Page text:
Pluralsight - why wouldn't you?

This is the first in a series of "why wouldn't you?" posts. These will be, to me, no brainier things to do - primarily aimed at managers of development or IT teams.

In this article, I ask "why wouldn't you" provide Pluralsight to your teams.

I'd like to stress that this article is specifically aimed at "selling" Pluralsight - rather the ROI (Return On Investment) principal of investing in developer training being a simple and easy payback. Pluralsight works for my team (both for the cost and the content it provides).

What is Pluralsight?

Pluralsight provide web based development training. You sign up, log in and get access to hours and hours and hours of pre-recorded training courses.

There are other similar online training providers, but for me I find the Pluralsight course content to fit with my development team (Microsoft stack). In honesty I believe the principals behind this post apply to similar providers (as long as the courses provide benefit to your team).

Then why is a "why wouldn't you?"

Simply put - the cost vs the trivial payback - it's a simple investment.

A single user annual licence is $299 (about £177 @ today's exchange rate). For a developer that you're paying £30k salary, you would only need them to gain 1.5 days through efficiency improvement to have gained back the cost (which I'd be surprised if any developer couldn't find that efficiency with the Pluralsight course catalog).

On top of that, it's a relatively cheap way of saying "hey, we care about your personal development - this is on us". I've also found it creates team bonding. Give your development team access and watch them emailing links and comments around on exciting courses or neat ideas.

Personally, I also think that its great to provide your staff with learning facilities on technologies that are not just restricted to your development stack. So in the case of my team, yes I want them to improve and advance their C#, SQL Server, WCF, Web API, MVC, etc - but I've no problem with them learning how to write apps for iPhone/ Android or learn a bit more about network routing. It makes them happy (a happy developer is a good thing) and encourages them to develop their career.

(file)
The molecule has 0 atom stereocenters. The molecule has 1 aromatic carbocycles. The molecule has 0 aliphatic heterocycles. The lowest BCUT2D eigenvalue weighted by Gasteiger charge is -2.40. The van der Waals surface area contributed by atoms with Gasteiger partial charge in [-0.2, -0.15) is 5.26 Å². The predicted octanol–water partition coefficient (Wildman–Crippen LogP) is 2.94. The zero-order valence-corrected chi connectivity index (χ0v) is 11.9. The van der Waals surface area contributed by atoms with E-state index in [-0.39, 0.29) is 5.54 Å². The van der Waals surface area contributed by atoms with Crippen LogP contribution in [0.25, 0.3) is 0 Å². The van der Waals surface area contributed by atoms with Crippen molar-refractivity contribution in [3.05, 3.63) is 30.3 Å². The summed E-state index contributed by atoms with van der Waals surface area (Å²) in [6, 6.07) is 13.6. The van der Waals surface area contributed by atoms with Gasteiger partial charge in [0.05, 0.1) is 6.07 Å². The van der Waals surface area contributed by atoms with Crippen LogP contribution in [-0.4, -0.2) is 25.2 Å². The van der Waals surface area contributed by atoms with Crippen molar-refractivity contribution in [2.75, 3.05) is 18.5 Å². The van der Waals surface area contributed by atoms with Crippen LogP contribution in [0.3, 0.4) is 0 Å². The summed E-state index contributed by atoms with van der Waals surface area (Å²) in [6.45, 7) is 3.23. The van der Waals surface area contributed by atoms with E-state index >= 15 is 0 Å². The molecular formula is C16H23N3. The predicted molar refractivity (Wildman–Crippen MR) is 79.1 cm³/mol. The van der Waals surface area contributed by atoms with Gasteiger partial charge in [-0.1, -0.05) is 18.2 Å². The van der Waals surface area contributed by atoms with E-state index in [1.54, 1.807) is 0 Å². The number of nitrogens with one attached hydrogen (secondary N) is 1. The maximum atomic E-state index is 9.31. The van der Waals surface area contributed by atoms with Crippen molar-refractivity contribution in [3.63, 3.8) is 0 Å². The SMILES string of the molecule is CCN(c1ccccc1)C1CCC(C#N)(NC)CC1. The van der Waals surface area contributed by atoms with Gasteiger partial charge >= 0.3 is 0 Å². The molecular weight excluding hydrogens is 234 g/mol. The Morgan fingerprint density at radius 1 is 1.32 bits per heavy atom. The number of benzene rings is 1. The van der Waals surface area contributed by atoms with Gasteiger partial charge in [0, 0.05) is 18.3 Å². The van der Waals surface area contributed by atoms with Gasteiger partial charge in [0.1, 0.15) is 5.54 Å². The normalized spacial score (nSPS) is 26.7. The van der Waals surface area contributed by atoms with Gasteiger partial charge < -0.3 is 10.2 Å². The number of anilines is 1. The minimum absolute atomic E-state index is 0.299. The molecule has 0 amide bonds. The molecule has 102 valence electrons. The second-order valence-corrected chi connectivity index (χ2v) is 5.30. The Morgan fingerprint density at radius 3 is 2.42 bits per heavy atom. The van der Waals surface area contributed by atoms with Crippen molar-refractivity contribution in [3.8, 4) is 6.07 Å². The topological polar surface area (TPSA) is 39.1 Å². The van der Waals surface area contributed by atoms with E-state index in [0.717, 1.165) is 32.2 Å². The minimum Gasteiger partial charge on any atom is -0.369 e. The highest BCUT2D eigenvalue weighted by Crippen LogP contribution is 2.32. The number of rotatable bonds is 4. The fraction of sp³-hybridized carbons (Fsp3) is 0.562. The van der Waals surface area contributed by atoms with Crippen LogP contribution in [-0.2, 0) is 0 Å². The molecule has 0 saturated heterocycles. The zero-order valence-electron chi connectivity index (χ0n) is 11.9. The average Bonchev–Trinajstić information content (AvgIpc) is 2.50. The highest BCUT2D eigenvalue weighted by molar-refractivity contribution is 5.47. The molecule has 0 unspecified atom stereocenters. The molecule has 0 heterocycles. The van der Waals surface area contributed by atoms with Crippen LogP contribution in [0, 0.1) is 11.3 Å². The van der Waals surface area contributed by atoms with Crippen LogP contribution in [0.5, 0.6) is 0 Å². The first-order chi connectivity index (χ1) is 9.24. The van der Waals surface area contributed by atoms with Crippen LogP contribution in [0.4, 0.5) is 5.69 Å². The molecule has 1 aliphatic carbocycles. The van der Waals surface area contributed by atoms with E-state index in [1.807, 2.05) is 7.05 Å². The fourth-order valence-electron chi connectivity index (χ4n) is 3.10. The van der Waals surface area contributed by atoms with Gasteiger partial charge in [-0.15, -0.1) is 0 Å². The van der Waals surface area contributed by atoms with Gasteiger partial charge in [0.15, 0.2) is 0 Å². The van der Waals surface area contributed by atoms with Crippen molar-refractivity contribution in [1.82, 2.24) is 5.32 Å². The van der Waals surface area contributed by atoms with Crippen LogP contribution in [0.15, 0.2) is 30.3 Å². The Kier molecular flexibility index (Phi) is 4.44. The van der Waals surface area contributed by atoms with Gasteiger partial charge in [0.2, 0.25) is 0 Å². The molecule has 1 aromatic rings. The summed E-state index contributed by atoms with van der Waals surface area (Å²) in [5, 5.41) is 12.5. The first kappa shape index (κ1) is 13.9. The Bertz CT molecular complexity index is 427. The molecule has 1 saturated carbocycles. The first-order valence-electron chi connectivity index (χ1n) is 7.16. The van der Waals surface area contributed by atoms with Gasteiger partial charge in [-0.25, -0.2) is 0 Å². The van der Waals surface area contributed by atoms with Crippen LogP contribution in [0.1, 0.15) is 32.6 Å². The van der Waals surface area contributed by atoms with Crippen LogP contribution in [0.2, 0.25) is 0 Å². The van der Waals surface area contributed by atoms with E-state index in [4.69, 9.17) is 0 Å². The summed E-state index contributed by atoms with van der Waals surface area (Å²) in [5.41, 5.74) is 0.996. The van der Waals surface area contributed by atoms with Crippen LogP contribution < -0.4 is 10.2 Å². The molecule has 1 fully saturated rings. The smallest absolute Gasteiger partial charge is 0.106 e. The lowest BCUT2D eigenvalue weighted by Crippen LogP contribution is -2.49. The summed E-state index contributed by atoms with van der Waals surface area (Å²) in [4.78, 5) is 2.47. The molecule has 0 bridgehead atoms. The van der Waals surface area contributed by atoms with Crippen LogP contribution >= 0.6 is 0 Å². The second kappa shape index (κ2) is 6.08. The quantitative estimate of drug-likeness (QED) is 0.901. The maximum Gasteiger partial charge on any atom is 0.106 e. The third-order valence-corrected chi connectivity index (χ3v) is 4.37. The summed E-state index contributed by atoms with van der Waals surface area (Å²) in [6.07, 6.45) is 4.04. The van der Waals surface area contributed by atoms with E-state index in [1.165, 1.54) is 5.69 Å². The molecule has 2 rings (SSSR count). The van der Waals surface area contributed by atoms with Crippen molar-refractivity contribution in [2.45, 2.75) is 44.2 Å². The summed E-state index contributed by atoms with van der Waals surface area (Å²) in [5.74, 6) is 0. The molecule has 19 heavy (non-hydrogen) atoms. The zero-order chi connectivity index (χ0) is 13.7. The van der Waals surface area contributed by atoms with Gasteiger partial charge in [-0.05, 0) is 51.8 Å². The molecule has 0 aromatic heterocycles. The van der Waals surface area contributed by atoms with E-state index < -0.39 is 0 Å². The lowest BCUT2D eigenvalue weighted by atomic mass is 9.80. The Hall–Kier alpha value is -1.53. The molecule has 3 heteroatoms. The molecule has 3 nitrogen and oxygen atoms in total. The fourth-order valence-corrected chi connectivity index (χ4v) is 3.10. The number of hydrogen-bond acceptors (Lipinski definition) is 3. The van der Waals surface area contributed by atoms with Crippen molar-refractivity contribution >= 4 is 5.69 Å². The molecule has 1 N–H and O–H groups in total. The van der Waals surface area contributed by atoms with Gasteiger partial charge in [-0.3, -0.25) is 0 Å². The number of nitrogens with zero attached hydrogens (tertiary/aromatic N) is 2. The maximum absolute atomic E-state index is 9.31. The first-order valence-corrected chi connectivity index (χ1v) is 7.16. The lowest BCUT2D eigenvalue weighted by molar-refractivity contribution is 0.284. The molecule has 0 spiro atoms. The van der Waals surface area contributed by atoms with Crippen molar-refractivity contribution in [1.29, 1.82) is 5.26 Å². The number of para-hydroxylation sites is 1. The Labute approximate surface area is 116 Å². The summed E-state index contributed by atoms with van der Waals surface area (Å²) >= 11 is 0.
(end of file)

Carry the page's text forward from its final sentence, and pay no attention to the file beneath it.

It costs money.

Yes it does. And believe me when I say that spending money is never easy for me. I've grown up in environments that have been exceptionally frugal with spend - and generally for the correct reason.

This has however produced in me a natural tenancy to be spend adverse.

But in this instance, I firmly believe that it makes financial sense.

When am I going to give them the time to use it?

That is one that is up to you I'm afraid.

If you allow them to use it within works time, then yes your ROI isn't as trivial as I indicated above, but personally I believe it is correct to allow your team to decide themselves what is appropriate usage. If they are coming up on a new problem or technology for a project, isn't it better for them to take a few hours on an online course rather than "hack n slash" for a couple of days re-factoring half a dozen disparate examples from the internet?

Even so, I do believe you will find your team using during lunch breaks and outside of hours. I would however stress that "forcing" them to use it outside of works hours is a de-motivator; you are simply taking their free-time away from them. I'm more of the believe that if you make it available, then they will use it.

So, why wouldn't you?

If you can answer that, I'd love to see them in the comments.

Thanks for reading.

About the author:

Mark Taylor is an experience IT Consultant passionate about helping his clients get better ROI from their Software Development.

He has over 20 years Software Development experience - over 15 of those leading teams. He has experience in a wide variety of technologies and holds certification in Microsoft Development and Scrum.

He operates through Red Folder Consultancy Ltd.